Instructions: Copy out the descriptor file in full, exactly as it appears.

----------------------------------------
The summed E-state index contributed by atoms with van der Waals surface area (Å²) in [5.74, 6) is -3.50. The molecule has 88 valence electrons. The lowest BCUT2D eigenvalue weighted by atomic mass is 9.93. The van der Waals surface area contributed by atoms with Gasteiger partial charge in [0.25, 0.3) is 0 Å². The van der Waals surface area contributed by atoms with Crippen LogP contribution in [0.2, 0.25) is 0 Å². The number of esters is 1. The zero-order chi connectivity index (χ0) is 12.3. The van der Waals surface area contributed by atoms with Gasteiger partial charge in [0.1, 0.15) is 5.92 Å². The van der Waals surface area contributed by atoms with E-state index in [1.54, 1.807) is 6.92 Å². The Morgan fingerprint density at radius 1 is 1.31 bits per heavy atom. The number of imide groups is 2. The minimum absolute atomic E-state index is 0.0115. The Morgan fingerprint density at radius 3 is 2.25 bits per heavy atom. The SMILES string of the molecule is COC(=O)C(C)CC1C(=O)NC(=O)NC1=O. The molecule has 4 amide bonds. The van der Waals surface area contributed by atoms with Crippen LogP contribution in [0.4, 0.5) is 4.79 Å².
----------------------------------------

The summed E-state index contributed by atoms with van der Waals surface area (Å²) in [5.74, 6) is -3.50. The molecule has 88 valence electrons. The lowest BCUT2D eigenvalue weighted by atomic mass is 9.93. The van der Waals surface area contributed by atoms with Gasteiger partial charge in [0.25, 0.3) is 0 Å². The van der Waals surface area contributed by atoms with Crippen LogP contribution in [0.2, 0.25) is 0 Å². The number of esters is 1. The zero-order chi connectivity index (χ0) is 12.3. The van der Waals surface area contributed by atoms with Gasteiger partial charge in [0.1, 0.15) is 5.92 Å². The van der Waals surface area contributed by atoms with E-state index in [1.54, 1.807) is 6.92 Å². The Morgan fingerprint density at radius 1 is 1.31 bits per heavy atom. The number of imide groups is 2. The minimum absolute atomic E-state index is 0.0115. The Morgan fingerprint density at radius 3 is 2.25 bits per heavy atom. The SMILES string of the molecule is COC(=O)C(C)CC1C(=O)NC(=O)NC1=O. The molecule has 4 amide bonds. The van der Waals surface area contributed by atoms with Crippen LogP contribution in [0.4, 0.5) is 4.79 Å².